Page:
This is the Eliot Ness-wannabe who serves proudly as the left's chief inquisitor. This is the Capitol Hill haranguer who herded tobacco company CEOs in front of the cameras, made them raise their right hands and cackled as he forced them to testify under oath about the evils of their products. Waxman's demagoguery then was so over the top that it prompted Washington Post columnist William Raspberry to write that the "Capitol Hill inquisition masquerading as legislative hearings reminds me of nothing so much as a witch-hunting Joe McCarthy."

Last month, Waxman stacked the deck at the Toyota inquisition hearing with auto industry-bashing Naderites. In 2007, he held court over the Valerie Plame show trial. And in February 2008, he wasted four hours on a nationally televised interrogation of baseball legend Roger Clemens and his trainer. Republicans called Waxman out on his Captain Queeg-ish vendetta against Clemens. The debacle was dubbed a "Roman Circus." After squandering public resources on congressional showboating over steroid use, Waxman himself confessed that he "didn't think it was a hearing that needed to be held."

When he isn't abusing the deliberative process to add to his press-clipping collection and serve up red meat (er, blue meat) for the TV airwaves, he's short-circuiting hearings to ram through political power grabs masquerading as "reform." Waxman pushed massively expensive, complicated cap-and-tax legislation through the House last year by leapfrogging over subcommittee debate. He also staved off Republican efforts to slow down and scrutinize the behemoth bill by hiring a "speed reader" to plow through the 900-page bill during mark-up.

Waxman himself couldn't be bothered to familiarize himself with the trillion-dollar regulatory tyranny stuffed into his own bill. When a GOP colleague on his committee asked him whether he knew a specific provision had been embedded in the proposal with his name on it, Waxman snorted: "You're asking me?"

Letter from JWR publisher

The indignant interrogator then went on to question the patriotism of anyone who dared ask questions about the climate change tax scheme — and accused conservatives of "rooting against the country."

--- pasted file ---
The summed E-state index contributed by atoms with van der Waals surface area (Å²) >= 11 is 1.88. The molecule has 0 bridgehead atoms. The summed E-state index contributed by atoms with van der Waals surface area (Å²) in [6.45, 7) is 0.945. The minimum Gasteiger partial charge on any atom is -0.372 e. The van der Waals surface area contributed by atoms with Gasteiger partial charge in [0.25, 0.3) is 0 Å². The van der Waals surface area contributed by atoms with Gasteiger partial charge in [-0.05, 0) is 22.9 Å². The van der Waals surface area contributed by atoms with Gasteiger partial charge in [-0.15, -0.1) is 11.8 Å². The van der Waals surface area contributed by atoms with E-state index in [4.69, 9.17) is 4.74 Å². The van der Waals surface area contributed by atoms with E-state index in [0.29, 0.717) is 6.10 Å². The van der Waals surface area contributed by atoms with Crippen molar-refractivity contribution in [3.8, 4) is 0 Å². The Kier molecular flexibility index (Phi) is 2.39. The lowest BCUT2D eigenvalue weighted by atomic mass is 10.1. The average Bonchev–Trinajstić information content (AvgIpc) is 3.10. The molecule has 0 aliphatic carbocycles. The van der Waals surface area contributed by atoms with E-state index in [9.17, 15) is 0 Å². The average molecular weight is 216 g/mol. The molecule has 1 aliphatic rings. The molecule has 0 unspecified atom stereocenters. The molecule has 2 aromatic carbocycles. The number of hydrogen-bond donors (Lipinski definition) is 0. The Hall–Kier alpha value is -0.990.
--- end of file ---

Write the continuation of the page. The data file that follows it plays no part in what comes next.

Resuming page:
Now, Waxman is targeting the heads of Deere, Caterpillar, Verizon and AT&T with "invitations" they can't refuse to testify at an April 21 hearing on their public statements regarding Demcare-caused writedowns. Waxman's fishing expedition letters sent out last week "asked" the company heads to produce copious documentation.

Business execs are damned if they do disclose how the costs of the new federal health care taxes will hit their bottom line and damned if they don't. If they stay silent, they'll be violating Securities and Exchange Commission disclosure requirements passed by Congress after the Enron scandal. If they talk, they'll be paraded in front of the camera like those poor tobacco heads Waxman waxed more than 15 years ago.

Who's next? On Monday, Prudential said it would take a $100 million charge in the first quarter thanks to Demcare. In Colorado, the Steamboat Ski and Resort Corp. said the health care law will cost $2 million a year starting in 2014. AK Steel Corp., 3M and Valero Energy have all announced similar writedowns. At this rate, if Waxman insists on hauling up every last truth-teller in the marketplace, he'll be holding an inquisition-a-thon a day.

And that would suit the Witch Hunter of Capitol Hill just fine. If he isn't meddling, he isn't working. And if he isn't using his powers to bully, bulldoze or bankrupt his enemies, he is failing the gods of progressivism.